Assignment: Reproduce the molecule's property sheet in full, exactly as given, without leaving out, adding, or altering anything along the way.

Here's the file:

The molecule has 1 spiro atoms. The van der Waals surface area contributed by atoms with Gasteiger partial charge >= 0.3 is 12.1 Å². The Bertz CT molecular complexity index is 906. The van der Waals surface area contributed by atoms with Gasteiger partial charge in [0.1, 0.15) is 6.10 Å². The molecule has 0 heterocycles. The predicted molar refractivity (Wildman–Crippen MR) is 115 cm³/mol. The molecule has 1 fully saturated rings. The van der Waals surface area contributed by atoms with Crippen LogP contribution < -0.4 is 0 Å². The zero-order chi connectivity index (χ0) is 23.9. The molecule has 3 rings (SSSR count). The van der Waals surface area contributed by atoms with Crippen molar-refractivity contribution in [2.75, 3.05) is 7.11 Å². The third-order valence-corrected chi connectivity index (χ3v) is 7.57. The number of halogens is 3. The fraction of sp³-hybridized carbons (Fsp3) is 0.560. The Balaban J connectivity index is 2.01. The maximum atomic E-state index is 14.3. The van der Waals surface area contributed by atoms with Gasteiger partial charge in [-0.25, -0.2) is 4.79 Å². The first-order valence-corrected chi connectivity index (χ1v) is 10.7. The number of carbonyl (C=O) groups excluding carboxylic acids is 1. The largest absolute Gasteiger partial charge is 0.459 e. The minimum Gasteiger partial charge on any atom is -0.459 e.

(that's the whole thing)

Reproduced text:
The molecule has 1 spiro atoms. The van der Waals surface area contributed by atoms with Gasteiger partial charge >= 0.3 is 12.1 Å². The Bertz CT molecular complexity index is 906. The van der Waals surface area contributed by atoms with Gasteiger partial charge in [0.1, 0.15) is 6.10 Å². The molecule has 0 heterocycles. The predicted molar refractivity (Wildman–Crippen MR) is 115 cm³/mol. The molecule has 1 fully saturated rings. The van der Waals surface area contributed by atoms with Crippen LogP contribution < -0.4 is 0 Å². The zero-order chi connectivity index (χ0) is 23.9. The molecule has 3 rings (SSSR count). The van der Waals surface area contributed by atoms with Crippen molar-refractivity contribution in [2.75, 3.05) is 7.11 Å². The third-order valence-corrected chi connectivity index (χ3v) is 7.57. The number of halogens is 3. The fraction of sp³-hybridized carbons (Fsp3) is 0.560. The Balaban J connectivity index is 2.01. The maximum atomic E-state index is 14.3. The van der Waals surface area contributed by atoms with Gasteiger partial charge in [-0.25, -0.2) is 4.79 Å². The first-order valence-corrected chi connectivity index (χ1v) is 10.7. The number of carbonyl (C=O) groups excluding carboxylic acids is 1. The largest absolute Gasteiger partial charge is 0.459 e. The minimum Gasteiger partial charge on any atom is -0.459 e.